Scientists develop new therapy that 'makes cells resistant to HIV'

Scientists at the Scripps Research Institute have created a new approach that results in HIV-resistant cells and it could potentially lead to new treatments down the road.

A press release about the development notes that the team, "...found a way to tether HIV-fighting antibodies to immune cells, creating a cell population resistant to the virus."

Early tests involving a common cold virus showed that when the natural process of cell death and repopulation occurred, the antibody-equipped cells proved both resilient and dominant.

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The news statement notes, "In essence, the researchers had forced the cells to compete in Darwinian, 'survival-of-the-fittest' selection in a lab dish. Cells without antibody protection died off, leaving protected cells to survive and multiply, passing on the protective gene to new cells."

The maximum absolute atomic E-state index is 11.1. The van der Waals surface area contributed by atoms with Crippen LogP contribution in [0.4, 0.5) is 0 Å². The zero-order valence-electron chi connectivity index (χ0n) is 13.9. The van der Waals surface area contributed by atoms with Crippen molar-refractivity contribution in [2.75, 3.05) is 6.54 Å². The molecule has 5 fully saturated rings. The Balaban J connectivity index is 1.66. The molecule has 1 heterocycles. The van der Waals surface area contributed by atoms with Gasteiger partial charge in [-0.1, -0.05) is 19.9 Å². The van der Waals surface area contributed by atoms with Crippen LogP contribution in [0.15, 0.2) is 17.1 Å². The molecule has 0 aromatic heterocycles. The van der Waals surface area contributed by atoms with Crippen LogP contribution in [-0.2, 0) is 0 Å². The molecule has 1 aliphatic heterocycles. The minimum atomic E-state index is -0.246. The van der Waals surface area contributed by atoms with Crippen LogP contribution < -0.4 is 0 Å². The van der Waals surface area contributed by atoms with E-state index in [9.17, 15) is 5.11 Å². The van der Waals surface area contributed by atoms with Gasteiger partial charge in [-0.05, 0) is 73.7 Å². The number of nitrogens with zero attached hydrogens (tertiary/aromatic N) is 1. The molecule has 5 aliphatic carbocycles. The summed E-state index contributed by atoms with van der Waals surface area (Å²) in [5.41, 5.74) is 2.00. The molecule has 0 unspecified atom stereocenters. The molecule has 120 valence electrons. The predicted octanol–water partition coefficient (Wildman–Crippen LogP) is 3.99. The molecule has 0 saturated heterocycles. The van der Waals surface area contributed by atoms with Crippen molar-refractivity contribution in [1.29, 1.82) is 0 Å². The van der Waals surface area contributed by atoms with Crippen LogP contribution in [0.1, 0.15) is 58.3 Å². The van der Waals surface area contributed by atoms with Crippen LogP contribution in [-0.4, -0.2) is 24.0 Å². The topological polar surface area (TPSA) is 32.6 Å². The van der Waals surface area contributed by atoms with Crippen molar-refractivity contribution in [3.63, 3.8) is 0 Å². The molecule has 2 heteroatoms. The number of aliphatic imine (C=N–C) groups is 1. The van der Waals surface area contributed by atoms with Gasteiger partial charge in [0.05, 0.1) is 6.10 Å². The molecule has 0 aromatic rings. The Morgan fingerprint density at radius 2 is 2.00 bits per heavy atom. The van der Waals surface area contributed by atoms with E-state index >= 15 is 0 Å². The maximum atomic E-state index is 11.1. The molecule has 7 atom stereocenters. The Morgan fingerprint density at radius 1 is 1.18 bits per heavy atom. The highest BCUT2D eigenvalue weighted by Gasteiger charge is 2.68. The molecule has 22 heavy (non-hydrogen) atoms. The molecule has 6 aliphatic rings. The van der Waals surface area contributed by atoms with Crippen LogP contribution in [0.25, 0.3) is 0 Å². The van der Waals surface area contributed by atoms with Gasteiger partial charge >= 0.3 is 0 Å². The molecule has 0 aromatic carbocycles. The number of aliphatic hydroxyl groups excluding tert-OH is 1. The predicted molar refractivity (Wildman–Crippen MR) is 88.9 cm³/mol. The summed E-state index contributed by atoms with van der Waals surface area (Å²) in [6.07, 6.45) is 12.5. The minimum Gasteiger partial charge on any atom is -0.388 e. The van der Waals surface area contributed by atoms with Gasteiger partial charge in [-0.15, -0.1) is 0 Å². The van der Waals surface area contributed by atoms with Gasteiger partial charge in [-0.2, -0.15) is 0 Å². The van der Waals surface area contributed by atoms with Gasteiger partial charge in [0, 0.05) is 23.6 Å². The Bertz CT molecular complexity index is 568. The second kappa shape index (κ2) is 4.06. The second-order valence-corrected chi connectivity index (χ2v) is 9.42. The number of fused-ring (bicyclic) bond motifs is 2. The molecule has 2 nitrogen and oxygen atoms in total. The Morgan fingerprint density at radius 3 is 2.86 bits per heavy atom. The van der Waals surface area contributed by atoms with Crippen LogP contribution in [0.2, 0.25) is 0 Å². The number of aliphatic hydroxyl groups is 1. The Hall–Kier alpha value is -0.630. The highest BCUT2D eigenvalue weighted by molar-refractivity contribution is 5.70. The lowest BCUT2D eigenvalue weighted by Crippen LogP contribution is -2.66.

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The release further explains, "This success led the researchers to test the same technique against HIV. To infect a person, all strains of HIV need to bind with a cell surface receptor called CD4. So the scientists tested antibodies that could potentially protect this receptor on the very immune cells normally killed by HIV. Again, their technique worked. After introducing cells to the virus, the researchers ended up with an HIV-resistant population."

More testing to determine the method's safety and effectiveness is needed before trials on humans can begin.

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